Save time managing and deploying your node.js app. Code faster with jitsu and npm

Why node-x509 was created and SSL certificate headaches

About the author

nodejitsu nodejitsu

Here at Nodejitsu, we have many systems that interlink and communicate with each other as separate services.

Two of those services include our webops platform, and our SSL certificate validation service. Some of you may have ran into some issues in regards to a wildcard domain certificate, but this is now a thing of the past!

I spent a couple of days about two weeks ago writing a completely new certificate parser, built natively for Node. Its name is node-x509, or simply x509 on npm, and it's here to make certtificate parsing a breeze.

Here's an example of node-x509 in action:

var x509 = require('x509');

var cert = x509.parseCert(__dirname + '/certs/');  
cert = { subject:  
   { countryName: 'US',
     postalCode: '10010',
     stateOrProvinceName: 'NY',
     localityName: 'New York',
     streetAddress: '902 Broadway, 4th Floor',
     organizationName: 'Nodejitsu',
     organizationalUnitName: 'PremiumSSL Wildcard',
     commonName: '*' },
   { countryName: 'GB',
     stateOrProvinceName: 'Greater Manchester',
     localityName: 'Salford',
     organizationName: 'COMODO CA Limited',
     commonName: 'COMODO High-Assurance Secure Server CA' },
  notBefore: '10/29/2012 00:00:00 GMT',
  notAfter: '11/26/2014 23:59:59 GMT',
  altNames: [ '*', '' ] }

Before this was written, we were making one or more function calls and using an OpenSSL child_process just to get certificate information. If we were getting a raw string or a file, we then had to differ the child_process call so that we could .write() the raw string through the child's stdin. node-x509 doesn't care whether it's a file or string. It will first try reading it as a raw string, and then try to read as a file. So there is a fallback built in! No need to open another child_process and then .write() to its input with a raw string. You can see the source for how the fallback works here, and the complete usage documentation here.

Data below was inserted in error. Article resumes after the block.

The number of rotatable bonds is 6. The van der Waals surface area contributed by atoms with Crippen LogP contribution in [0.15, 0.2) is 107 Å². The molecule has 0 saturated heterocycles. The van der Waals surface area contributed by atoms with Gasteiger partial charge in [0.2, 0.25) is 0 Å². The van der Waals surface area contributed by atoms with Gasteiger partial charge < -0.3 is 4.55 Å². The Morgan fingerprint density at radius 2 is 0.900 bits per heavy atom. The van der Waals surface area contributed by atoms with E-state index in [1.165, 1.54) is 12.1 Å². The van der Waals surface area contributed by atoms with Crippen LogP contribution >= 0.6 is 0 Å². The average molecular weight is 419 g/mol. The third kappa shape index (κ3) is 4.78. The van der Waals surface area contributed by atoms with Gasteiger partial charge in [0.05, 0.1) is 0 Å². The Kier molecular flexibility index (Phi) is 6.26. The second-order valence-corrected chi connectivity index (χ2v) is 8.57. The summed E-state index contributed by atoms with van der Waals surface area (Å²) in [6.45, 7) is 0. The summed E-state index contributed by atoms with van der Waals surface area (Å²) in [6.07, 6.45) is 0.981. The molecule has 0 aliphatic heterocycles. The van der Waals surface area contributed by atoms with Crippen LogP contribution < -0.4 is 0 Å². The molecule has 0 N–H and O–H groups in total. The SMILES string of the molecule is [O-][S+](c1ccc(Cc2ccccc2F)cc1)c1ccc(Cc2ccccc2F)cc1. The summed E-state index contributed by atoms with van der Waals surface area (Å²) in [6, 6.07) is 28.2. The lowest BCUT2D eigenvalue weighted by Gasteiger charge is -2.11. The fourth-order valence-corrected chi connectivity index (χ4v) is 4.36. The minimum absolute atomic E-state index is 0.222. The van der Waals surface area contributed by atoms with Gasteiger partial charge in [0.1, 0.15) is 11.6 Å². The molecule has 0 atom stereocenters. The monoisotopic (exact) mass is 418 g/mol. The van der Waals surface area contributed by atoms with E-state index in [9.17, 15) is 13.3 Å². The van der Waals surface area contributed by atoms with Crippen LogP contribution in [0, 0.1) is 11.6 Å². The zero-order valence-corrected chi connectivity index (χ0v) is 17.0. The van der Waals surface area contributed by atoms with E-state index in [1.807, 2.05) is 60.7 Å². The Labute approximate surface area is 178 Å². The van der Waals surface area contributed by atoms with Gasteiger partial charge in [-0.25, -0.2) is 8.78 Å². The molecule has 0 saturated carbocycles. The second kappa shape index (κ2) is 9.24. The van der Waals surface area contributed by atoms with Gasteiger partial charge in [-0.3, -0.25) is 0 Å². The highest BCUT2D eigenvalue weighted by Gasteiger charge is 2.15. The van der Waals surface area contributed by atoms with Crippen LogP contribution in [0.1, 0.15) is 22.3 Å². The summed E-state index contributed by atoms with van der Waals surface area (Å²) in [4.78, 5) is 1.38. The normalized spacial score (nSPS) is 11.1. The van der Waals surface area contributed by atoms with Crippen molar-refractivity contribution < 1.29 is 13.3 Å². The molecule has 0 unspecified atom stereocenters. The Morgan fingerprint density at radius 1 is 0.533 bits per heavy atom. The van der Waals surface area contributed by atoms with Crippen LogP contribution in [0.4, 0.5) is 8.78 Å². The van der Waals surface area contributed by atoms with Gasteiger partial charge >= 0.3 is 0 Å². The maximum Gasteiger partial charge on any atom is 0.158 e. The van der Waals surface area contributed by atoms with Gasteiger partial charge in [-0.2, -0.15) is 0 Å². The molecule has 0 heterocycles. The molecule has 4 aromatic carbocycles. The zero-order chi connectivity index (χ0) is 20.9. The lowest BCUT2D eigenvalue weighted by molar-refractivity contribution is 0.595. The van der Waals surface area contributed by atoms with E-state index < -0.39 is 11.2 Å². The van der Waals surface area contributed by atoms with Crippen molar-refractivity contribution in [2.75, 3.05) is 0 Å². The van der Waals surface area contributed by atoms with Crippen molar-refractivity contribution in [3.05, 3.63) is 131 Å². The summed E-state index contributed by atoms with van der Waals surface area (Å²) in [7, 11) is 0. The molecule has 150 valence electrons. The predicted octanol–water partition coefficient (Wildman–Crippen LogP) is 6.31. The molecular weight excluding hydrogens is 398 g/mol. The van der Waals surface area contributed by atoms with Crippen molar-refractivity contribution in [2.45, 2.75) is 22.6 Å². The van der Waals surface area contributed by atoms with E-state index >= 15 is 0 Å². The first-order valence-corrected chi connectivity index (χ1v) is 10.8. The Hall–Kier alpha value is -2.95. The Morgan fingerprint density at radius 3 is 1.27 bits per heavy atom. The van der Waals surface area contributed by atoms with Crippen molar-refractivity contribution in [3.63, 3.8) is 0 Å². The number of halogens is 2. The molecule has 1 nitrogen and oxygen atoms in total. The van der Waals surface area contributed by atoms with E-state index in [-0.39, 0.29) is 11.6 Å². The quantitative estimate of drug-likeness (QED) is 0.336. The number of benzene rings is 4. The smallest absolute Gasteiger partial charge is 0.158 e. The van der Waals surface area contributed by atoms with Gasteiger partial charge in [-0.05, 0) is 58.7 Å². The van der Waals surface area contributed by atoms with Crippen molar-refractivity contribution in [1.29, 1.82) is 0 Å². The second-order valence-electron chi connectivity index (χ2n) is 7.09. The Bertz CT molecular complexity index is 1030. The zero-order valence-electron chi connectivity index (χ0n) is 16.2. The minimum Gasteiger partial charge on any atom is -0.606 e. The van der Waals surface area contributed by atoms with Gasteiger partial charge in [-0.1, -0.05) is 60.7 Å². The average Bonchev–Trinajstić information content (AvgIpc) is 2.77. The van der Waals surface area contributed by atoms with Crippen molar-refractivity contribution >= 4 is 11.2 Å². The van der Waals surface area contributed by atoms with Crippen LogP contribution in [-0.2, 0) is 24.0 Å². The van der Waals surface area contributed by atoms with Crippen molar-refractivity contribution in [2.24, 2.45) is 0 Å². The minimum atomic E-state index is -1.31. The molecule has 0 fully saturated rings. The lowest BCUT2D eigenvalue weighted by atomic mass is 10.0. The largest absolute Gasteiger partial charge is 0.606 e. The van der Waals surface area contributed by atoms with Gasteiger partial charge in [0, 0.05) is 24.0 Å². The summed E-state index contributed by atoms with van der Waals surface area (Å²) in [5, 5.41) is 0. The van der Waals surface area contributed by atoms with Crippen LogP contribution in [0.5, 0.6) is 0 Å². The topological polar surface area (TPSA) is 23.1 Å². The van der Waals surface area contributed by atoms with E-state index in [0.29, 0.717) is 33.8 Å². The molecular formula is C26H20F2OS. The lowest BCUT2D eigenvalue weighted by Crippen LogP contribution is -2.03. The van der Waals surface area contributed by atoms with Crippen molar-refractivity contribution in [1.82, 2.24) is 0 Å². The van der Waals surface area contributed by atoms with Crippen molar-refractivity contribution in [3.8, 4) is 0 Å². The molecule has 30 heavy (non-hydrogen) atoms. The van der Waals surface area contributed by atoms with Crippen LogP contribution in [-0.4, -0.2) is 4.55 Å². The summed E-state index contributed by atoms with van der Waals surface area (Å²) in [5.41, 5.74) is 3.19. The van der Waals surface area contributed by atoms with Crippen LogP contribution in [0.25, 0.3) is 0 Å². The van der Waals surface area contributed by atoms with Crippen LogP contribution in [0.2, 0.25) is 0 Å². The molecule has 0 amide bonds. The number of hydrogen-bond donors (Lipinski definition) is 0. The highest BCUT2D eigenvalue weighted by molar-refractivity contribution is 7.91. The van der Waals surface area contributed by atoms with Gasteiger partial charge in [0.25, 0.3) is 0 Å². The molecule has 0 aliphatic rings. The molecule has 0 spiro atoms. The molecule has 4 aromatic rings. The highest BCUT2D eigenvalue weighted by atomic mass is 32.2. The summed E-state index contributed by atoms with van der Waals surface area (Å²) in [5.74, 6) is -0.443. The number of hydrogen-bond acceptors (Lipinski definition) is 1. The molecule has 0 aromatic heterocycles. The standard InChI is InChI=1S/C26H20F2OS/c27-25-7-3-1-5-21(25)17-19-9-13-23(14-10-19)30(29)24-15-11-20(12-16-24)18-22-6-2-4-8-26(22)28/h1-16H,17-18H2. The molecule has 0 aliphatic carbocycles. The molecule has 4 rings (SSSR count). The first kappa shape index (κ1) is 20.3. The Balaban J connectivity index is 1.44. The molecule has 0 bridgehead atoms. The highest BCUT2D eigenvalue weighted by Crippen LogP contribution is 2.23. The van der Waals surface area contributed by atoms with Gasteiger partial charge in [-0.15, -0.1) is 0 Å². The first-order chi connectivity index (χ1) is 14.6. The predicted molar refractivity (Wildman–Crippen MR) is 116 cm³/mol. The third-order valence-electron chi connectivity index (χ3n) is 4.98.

The main problem we had with OpenSSL, other than their lack of documentation, is that there is no simple way to dump extension information for a certificate from their command line tool. Since there is no way for us to easily dump the extensions from the command line, we couldn't get to your alternate name through the child_process calls. This caused errors stating that your certificate was invalid if you were trying to add a domain in the alternate names. node-x509 takes care of this problem.

I would absolutely encourage you to check out node-x509 if you have the need for a simple X509 solution. You can install this module from NPM with npm install x509. I also encourage feedback, pull requests, and please file a bug if you find one!